YOU HAVE JUST TWO WEEKS left to catch "Pierre Bonnard: Early and Late," an overview of the Frenchman's career that includes more than 130 of his works in all media. Normally, I'd suggest rushing over to the Phillips right away. In this case, however, you might want to wait until the very end of the run. That way the artist's achievement will be fresh in your mind's eye when, on the day the Bonnard closes, the National Gallery launches its landmark survey of the work of Edouard Vuillard. Vuillard was Bonnard's close colleague in the Nabis movement of 1890s Paris and his lasting art-historical rival. Generally speaking, I tend to be in Vuillard's corner, but I'm reserving judgment until I've seen these two shows back-to-back.

-- Blake Gopnik

At the Phillips Collection, 1600 21st St. NW, through Jan. 19. Open Tuesday through Saturday 10 a.m. to 5 p.m., Thursday to 8:30 p.m. and Sunday noon to 7 p.m. Closed New Year's Day. $10 for adults; $8 for seniors and students; free for visitors 18 and under, and members. Call 202-387-2151 or visit

QUEEN VICTORIA'S TREND-SETTING piety whetted her subjects' appetites for all things biblical. Scottish artist David Roberts, recognizing a burgeoning market for artful renditions of holy spots, set sail in the late 1830s on an eight-month journey to sketch Egypt and the Holy Land. After docking in Alexandria, he ventured up the Nile, across the Sinai Peninsula, into Jordan and up through what's now Israel, drawing significant sites, temples and pyramids along the way. Back in England, Roberts hooked up with Belgian lithographer Louis Haghe; the printmaker transformed nearly 250 of Roberts's sketches into editions of lithographs released between 1842 and 1849, selections of which are on view at St. Luke's Gallery. Roberts's romantic renditions of the landscape and its people -- Nubian slaves resting under a palm grove, noble statuary in Thebes, grand arches in Petra -- are nearly impossible to reconcile with today's nightmarish headlines.

-- Jessica Dawson

At St. Luke's Gallery, 1715 Q St. NW, through Saturday. Open Tuesday-Sunday 10 a.m.-6 p.m. 202-328-2424.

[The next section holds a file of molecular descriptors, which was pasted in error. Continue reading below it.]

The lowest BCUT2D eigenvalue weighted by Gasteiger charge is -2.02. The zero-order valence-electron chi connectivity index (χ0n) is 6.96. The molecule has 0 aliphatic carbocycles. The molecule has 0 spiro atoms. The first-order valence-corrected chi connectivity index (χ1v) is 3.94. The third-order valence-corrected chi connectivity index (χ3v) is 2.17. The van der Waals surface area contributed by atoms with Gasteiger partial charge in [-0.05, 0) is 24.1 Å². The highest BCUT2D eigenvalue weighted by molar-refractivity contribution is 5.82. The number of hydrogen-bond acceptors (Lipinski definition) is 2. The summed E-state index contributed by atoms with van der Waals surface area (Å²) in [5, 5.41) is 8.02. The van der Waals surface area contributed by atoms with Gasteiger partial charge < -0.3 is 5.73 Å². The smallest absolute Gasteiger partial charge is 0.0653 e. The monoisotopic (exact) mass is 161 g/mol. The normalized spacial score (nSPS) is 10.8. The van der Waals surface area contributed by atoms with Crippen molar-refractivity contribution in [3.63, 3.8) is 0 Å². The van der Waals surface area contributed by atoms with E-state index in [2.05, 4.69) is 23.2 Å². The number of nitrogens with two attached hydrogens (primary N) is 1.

BORN IN THE BASEMENT of the Ephesus Church in 1968, the Harlem Boys Choir has grown into an institution under the care and direction of founder Walter Turnbull, whose idea was not merely to make music but to shape character as well. Whatever else Turnbull's taught them, these kids learn to sing, and over the years they've performed on a couple of Grammy-winning records and toured around the world. On any given night, an audience is treated to a handful of styles, including classical, Broadway tunes and a cappella versions of classic spirituals like "Elijah Rock." The choir recently released a collection of patriotic songs, so expect plenty of "United We Stand" material. Safe bet, too, that you won't hear any of their forays into more contemporary material. You'll find the choir in the credits for "Harlem World," an album by a now-retired rapper named Mase, and, oddly enough, in the massive box set released last year by Kiss.

-- David Segal

At the Kennedy Center Concert Hall. Tuesday at 8 p.m. $20-$65. Call 202-467-4600 or visit


FOR A WHILE, THE FRENCH tried to be like us. That was in the '20s, when the French movie studios turned out glitzy romantic melodramas in the Hollywood mold. Zzzzzzz-zzzzzz. One man saw through that, the filmmaker Marcel L'Herbier, who may have been from the future. In any event, his films were marked with a stylistic adventurism all but unknown in its time, and the National Gallery of Art will be showing four of these obscure beauties beginning on Saturday. L'Herbier's hallmarks were avant-garde set design, inventive camera moves and rapid-fire editing rhythms. The first film is "L'Argent," based on the novel by Zola.

-- Stephen Hunter

At the National Gallery of Art through Jan. 19. Free. For showtimes call 202-842-6799 or visit